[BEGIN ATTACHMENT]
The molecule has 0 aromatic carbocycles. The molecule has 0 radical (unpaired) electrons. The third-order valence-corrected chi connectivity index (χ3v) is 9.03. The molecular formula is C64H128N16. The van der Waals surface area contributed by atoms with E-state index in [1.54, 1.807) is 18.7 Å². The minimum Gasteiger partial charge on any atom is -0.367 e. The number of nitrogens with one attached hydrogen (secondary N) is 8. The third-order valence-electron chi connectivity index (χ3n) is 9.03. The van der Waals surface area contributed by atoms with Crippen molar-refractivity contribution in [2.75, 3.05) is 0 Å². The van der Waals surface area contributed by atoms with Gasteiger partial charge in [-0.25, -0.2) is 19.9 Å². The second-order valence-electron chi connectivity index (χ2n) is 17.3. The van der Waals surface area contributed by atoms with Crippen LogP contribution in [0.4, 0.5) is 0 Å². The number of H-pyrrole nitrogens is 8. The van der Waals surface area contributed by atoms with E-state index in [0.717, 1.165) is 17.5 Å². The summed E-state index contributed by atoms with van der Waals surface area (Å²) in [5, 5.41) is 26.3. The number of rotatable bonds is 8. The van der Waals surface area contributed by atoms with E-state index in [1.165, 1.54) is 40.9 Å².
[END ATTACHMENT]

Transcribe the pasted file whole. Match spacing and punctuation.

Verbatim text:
The molecule has 0 aromatic carbocycles. The molecule has 0 radical (unpaired) electrons. The third-order valence-corrected chi connectivity index (χ3v) is 9.03. The molecular formula is C64H128N16. The van der Waals surface area contributed by atoms with E-state index in [1.54, 1.807) is 18.7 Å². The minimum Gasteiger partial charge on any atom is -0.367 e. The number of nitrogens with one attached hydrogen (secondary N) is 8. The third-order valence-electron chi connectivity index (χ3n) is 9.03. The van der Waals surface area contributed by atoms with Crippen molar-refractivity contribution in [2.75, 3.05) is 0 Å². The van der Waals surface area contributed by atoms with Gasteiger partial charge in [-0.25, -0.2) is 19.9 Å². The second-order valence-electron chi connectivity index (χ2n) is 17.3. The van der Waals surface area contributed by atoms with Crippen LogP contribution in [0.4, 0.5) is 0 Å². The number of H-pyrrole nitrogens is 8. The van der Waals surface area contributed by atoms with E-state index in [0.717, 1.165) is 17.5 Å². The summed E-state index contributed by atoms with van der Waals surface area (Å²) in [5, 5.41) is 26.3. The number of rotatable bonds is 8. The van der Waals surface area contributed by atoms with E-state index in [1.165, 1.54) is 40.9 Å².